By BRUCE Piper

The cruise industry has continued to be in the glare of the mainstream media spotlight over the last month.

No sooner had the beleaguered Ruby Princess sailed away from its new-found friends in the Port Kembla, NSW community than Royal Caribbean hit the headlines, via a class action over the White Island volcano tragedy last year.

As I’ve written before, in this COVID-19 situation where we feel we have lost control, society is looking for someone to blame and unfortunately cruising is a convenient whipping-boy.

However unlike the host of media armchair experts who have sprung up around the cruising crisis, a more measured response to the situation came from someone who really knows what he’s talking about.

Christopher Rynd, the highly respected and now-retired former Cunard, P&O and Princess Cruises captain, noted his pride in the vessels on which he worked and the role the cruise industry played in providing holidays, contributing to the global tourism economy — and also “helping our neighbours”.

“When Cyclone Pam devastated Vanuatu shortly after my ship’s visit in 2015, our passengers and crew mustered a huge cash donation, while another cruise ship sailed to the islands as a first responder,” Rynd wrote in an editorial in Maritime Executive magazine.

He noted that neither ship was registered in Australia, but acted as good citizens towards those they saw as their neighbours.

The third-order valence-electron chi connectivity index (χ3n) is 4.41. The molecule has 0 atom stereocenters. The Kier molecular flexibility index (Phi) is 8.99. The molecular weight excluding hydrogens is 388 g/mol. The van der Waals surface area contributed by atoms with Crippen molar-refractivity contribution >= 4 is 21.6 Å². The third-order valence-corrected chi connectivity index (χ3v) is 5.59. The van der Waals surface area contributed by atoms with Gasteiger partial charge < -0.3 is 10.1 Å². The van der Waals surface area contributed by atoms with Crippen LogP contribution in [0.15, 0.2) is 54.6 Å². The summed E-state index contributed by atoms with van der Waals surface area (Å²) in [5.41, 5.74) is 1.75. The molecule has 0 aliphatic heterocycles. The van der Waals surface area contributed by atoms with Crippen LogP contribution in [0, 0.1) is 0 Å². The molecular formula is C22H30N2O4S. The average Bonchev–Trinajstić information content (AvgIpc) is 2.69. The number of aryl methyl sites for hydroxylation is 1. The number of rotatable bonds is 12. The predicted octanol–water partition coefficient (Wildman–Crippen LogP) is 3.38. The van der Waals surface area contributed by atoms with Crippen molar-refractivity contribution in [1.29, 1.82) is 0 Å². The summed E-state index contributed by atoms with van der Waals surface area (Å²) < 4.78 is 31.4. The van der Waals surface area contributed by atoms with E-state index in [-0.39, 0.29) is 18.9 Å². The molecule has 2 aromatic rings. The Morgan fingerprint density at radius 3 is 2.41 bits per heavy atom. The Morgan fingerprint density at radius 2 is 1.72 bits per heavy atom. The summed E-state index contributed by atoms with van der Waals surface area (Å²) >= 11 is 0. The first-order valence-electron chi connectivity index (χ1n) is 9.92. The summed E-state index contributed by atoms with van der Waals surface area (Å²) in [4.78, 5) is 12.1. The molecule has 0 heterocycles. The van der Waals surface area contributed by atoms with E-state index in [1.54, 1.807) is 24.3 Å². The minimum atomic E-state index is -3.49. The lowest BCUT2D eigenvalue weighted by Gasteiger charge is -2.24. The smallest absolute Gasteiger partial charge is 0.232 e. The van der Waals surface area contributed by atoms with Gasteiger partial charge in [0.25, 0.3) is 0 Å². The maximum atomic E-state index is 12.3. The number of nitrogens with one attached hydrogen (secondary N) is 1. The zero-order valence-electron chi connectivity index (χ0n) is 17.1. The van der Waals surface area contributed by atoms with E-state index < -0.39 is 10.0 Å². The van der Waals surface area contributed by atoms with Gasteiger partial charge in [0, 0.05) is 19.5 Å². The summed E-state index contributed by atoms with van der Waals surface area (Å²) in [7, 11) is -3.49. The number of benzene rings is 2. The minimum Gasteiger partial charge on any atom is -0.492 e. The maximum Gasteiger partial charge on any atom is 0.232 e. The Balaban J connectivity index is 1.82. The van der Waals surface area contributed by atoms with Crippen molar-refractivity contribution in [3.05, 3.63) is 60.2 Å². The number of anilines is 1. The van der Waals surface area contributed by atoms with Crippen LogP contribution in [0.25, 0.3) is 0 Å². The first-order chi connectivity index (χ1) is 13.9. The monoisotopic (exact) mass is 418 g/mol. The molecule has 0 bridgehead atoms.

“Where are these ships now? Ordered out of Australian waters. One [P&O’s Pacific Explorer] based in Australia for a decade, has no COVID-19 illness onboard,” he said.

Rynd comprehensively debunked claims about foreign-flagged ships operating to lower standards, with crew conditions set by international conventions while health, safety, security and environment standards are set by the International Maritime Organization.

But cruise companies set themselves even higher standards because of their high profile and “a keen appreciation of risk,” he said.

Rynd said the common and contagious norovirus has three times the incidence ashore than on cruise ships, while the cruise sector had successfully worked over the years to counter other health threats such as SARS, MERS, H1N1 influenza and Legionnaires disease.

“All contrary to what has been seen recently in popular media — in fact life afloat has been healthier than ashore,” he said.

Attitudes to public health, practices and procedures are sure to change due to coronavirus, and the cruise industry will clearly be in the forefront, Rynd added.

“When social gathering is once again acceptable and protocols are in place, cruising will be ready,” he said — a sentiment which should be embraced by everyone in travel.